NCPA - National Center for Policy Analysis


July 18, 2005

Smaller schools experience less violence because school funding and decision-making are concentrated at the school level rather than upstream at the school district. Small-school principals have more control and less red tape, which allows hem to execute policies that actually reduce school conflict and violence on their campuses, says Lisa Snell (Reason Public Policy Institute).

Reducing school size will improve student learning, says Snell. School districts across the nation have begun to recognize this trend; specifically two urban districts in California -- San Francisco and Oakland -- have moved their budgeting practices to the school level:

  • San Francisco has 116 schools with 60,000 students and is in its fourth year of using a weighted student formula for funding and gives more decision-making power to principals and their school site councils, made up of parents and staff.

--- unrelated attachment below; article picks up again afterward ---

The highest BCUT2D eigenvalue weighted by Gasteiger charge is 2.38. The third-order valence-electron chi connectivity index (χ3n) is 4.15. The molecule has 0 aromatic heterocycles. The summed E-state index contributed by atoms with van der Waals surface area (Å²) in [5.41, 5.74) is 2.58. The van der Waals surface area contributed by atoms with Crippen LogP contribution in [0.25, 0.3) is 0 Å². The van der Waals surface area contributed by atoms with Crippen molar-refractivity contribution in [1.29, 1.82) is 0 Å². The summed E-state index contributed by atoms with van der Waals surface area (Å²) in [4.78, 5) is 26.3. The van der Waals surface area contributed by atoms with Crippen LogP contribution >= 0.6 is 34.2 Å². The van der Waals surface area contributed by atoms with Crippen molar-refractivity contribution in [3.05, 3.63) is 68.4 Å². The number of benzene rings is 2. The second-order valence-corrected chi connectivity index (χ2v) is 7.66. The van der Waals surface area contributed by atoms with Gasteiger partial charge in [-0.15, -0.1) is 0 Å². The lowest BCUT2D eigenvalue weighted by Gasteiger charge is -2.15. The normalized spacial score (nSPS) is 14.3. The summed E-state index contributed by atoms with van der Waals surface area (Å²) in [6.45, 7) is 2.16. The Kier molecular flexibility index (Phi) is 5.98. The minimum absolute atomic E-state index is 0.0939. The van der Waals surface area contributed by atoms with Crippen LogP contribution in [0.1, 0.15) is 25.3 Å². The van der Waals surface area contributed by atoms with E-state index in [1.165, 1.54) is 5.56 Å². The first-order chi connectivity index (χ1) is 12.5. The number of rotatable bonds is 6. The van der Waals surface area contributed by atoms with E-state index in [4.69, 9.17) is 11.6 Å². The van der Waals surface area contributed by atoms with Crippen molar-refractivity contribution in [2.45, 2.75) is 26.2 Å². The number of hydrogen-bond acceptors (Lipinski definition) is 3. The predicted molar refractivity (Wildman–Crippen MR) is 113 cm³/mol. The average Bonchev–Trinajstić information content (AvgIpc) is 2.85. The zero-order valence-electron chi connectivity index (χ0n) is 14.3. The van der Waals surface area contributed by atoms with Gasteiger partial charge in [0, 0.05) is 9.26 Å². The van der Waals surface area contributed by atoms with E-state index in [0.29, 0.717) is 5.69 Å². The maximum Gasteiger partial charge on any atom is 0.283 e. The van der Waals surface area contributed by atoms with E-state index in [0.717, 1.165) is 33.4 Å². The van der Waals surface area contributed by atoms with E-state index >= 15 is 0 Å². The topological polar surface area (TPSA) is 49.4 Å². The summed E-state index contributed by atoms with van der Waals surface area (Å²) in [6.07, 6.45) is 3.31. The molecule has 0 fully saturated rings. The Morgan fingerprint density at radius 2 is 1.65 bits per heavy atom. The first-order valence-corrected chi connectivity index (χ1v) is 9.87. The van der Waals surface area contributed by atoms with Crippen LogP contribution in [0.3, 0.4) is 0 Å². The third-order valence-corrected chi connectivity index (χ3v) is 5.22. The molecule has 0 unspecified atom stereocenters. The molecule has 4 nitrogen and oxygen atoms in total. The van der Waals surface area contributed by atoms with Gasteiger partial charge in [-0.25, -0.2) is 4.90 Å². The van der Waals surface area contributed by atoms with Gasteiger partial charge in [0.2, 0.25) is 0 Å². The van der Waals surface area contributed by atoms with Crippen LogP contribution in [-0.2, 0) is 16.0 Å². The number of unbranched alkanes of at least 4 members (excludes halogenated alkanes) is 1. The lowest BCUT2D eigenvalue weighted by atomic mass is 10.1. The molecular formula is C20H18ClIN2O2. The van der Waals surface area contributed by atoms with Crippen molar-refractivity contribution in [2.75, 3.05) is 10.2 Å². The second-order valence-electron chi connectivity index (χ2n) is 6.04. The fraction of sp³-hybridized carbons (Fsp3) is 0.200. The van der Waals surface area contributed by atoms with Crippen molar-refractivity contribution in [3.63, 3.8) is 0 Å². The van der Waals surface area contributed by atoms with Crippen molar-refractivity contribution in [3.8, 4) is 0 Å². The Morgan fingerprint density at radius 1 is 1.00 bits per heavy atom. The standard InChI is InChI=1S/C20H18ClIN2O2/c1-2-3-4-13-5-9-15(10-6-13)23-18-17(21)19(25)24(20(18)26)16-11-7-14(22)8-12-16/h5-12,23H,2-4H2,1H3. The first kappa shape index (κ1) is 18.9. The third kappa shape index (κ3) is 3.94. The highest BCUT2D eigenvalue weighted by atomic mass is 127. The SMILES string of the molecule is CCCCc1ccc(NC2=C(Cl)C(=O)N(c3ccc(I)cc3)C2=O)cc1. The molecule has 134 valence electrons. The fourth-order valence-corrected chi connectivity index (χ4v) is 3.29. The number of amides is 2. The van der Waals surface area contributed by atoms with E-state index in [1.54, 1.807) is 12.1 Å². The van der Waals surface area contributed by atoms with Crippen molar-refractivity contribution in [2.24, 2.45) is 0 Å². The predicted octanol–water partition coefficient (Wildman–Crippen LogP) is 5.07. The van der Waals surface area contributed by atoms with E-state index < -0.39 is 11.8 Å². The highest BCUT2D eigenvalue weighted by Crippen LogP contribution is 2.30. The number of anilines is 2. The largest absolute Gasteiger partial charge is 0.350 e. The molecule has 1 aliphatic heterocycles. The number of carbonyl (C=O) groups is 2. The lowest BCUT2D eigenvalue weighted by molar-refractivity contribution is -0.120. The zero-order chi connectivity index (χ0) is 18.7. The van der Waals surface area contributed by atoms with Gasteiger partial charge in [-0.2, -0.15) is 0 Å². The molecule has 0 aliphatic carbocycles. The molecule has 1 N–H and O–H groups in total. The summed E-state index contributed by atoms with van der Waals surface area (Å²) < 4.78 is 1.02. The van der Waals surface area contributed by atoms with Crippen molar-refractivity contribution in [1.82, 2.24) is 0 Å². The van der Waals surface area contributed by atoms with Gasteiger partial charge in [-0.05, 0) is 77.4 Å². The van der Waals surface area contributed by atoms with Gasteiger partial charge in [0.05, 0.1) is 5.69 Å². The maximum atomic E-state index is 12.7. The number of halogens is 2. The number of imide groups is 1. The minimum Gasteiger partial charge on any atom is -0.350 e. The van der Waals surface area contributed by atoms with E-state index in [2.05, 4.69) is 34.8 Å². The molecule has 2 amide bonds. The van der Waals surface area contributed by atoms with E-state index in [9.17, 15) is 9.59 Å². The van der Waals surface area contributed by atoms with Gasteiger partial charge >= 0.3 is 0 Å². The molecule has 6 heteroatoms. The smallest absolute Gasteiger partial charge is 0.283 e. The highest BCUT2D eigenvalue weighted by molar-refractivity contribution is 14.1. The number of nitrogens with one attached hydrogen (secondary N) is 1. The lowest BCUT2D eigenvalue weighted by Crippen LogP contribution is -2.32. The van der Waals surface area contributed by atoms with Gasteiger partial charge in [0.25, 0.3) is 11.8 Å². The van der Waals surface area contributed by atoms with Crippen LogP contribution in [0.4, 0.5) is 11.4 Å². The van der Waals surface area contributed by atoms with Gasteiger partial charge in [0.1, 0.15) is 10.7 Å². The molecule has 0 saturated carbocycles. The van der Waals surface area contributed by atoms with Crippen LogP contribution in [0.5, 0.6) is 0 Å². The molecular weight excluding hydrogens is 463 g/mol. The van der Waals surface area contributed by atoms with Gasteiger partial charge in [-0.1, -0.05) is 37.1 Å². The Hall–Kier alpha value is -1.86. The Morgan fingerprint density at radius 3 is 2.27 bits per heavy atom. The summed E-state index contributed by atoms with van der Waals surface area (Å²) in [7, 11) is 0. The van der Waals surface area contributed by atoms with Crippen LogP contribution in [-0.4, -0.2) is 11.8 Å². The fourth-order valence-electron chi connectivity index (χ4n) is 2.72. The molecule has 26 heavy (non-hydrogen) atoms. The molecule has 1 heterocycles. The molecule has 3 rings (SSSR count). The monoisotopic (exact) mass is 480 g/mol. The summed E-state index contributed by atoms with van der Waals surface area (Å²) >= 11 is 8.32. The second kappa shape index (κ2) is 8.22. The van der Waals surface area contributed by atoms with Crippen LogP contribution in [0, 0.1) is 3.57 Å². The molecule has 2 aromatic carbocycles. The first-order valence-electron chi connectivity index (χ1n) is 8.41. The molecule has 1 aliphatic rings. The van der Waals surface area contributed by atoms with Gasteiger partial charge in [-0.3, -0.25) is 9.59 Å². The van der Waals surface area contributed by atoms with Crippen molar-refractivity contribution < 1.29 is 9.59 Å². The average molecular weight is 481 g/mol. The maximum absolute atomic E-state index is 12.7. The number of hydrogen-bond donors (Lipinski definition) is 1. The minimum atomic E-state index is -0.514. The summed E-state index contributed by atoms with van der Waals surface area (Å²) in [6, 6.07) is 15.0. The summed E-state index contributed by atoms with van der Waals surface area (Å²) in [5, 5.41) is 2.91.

• Since implementing the plan, San Francisco's test scores have improved every year.

In light of the relationship between large schools, school violence and student achievement, the national small school movement is receiving great financial support:

  • In the past decade, the Bill and Melinda Gates Foundation provided $745 million in grant money to promote small schools, including a $51.2 million gift to New York City public schools to fund 67 small, theme-based high schools, each of which will limit enrollment to 500 students.
  • Chicago has also decided to close 60 of its worst schools and replace them with 100 smaller schools with a new staff and new programs.

Other cities should do the same. They should work with, push and cajole their districts to replace their most dangerous schools with smaller schools to ensure our students are given the best possible learning environment and don't have to worry about being a crime victim on campus, says Snell.

Source: Lisa Snell, "Break Up Violent Schools," Privatization Watch: Focus on Air and Space Policy, vol. 29, no. 2, June 16, 2005.


Browse more articles on Education Issues